FIFA has announced that it will live stream several of the first round of Confederation of African Football qualifiers for the 2022 World Cup, as part of a “landmark” initiative.
The first round of CAF qualifiers for Qatar 2022 will feature 28 teams competing for 14 slots in the group stage, where the 26 top-ranked teams await. These opening fixtures include local rivalries between 2019 Africa Cup of Nations participants Burundi and Tanzania and a West African derby between Liberia and Sierra Leone.
FIFA said fans around the world will be able to watch several of the first-round ties from 4-10 September, through the federation investing in the production of the broadcast feed.
The live streams and on-demand replays of these first-round matches will be provided on Fifa.com and FIFA’s YouTube channel.
“Bringing this exciting action to a global audience for the first time underscores FIFA’s ongoing digital transformation and its ongoing efforts to support football development in Africa and connect more fans with the beautiful game,” said a FIFA statement.
The announcement was set against the background of uncertainty surrounding CAF’s commercial rights. FIFA stated last month that if CAF hands over centralised rights to World Cup qualifiers it can double the revenue African football’s governing body currently earns from the property.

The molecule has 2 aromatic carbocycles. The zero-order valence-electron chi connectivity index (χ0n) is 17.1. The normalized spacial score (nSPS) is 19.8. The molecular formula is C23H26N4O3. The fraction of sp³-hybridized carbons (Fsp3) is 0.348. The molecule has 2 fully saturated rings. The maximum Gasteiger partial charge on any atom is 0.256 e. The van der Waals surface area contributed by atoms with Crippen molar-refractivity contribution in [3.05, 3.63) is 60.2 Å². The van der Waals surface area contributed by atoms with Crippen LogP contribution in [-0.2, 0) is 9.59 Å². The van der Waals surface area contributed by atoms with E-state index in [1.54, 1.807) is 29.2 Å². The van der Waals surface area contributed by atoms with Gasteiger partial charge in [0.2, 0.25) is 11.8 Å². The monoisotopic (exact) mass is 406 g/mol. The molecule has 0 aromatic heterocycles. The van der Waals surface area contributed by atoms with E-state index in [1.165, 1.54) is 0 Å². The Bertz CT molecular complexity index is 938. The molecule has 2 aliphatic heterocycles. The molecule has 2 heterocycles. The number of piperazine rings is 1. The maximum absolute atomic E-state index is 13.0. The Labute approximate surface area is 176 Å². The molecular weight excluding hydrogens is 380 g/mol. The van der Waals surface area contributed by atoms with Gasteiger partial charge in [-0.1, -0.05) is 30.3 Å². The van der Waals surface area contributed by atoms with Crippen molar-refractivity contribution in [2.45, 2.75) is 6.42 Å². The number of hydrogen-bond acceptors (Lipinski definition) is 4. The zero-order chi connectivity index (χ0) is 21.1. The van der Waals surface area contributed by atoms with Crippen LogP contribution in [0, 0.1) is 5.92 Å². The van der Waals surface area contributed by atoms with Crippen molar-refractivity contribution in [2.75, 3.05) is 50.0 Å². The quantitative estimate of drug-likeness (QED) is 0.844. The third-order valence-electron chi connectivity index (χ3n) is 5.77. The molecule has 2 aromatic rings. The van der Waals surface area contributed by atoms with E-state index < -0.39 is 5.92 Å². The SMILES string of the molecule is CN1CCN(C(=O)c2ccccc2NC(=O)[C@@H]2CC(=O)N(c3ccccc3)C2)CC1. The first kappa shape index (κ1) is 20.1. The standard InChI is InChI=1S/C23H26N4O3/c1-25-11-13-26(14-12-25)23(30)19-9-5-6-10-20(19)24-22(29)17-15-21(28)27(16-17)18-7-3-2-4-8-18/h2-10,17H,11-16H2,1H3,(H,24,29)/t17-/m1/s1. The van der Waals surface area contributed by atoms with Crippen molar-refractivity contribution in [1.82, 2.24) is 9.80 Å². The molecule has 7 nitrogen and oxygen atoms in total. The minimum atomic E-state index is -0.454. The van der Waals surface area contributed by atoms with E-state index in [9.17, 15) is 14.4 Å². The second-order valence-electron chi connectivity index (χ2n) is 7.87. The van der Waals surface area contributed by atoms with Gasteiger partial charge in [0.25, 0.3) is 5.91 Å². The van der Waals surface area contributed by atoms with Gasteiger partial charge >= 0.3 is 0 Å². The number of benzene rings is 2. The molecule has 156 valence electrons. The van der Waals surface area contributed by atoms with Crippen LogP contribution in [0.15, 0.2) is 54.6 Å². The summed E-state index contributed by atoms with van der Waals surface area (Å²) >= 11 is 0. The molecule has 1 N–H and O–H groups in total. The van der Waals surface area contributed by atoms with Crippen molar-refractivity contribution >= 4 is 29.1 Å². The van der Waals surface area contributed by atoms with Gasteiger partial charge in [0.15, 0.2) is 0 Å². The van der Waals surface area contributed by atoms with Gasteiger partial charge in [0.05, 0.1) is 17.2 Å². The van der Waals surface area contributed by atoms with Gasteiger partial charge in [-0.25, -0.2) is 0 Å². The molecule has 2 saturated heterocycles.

FIFA General Secretary Fatma Samoura wrote to the CAF member nations, calling on them to sign a mandate that would allow FIFA to collectively sell their media rights for qualifying matches to the 2022 and 2026 editions of football’s showpiece event.
Centralised rights to CAF qualifiers to the 2014 and 2018 World Cups were sold by CAF to agencies Sportfive – now Lagardère Sports – and B4 Capital. But following the 2018 World Cup, African nations announced that they would be opting to sell media rights individually after having centralised the sales process in the two previous cycles.
In her letter, Samoura wrote that FIFA believes it could double the revenues generated for qualifying matches to the 2026 World Cup when compared to the 2018 qualifiers.
The mandate outlined how FIFA intends to centralise the rights with the governing body saying that it will redistribute net revenues to the member nations and that the amount returned to CAF nations will be decided “following consultation” and “after deduction of relevant expenses, such as production and sales costs.”
The Lagardère Sports-B4 agreement for the 2014 World Cup qualifiers was announced eight years ago by CAF as a $23m (€20.6m) agreement covering centralised broadcast and sponsorship rights. The distribution of rights by the two agencies excluded South Africa’s qualifying matches, which were sold by the South African Football Association.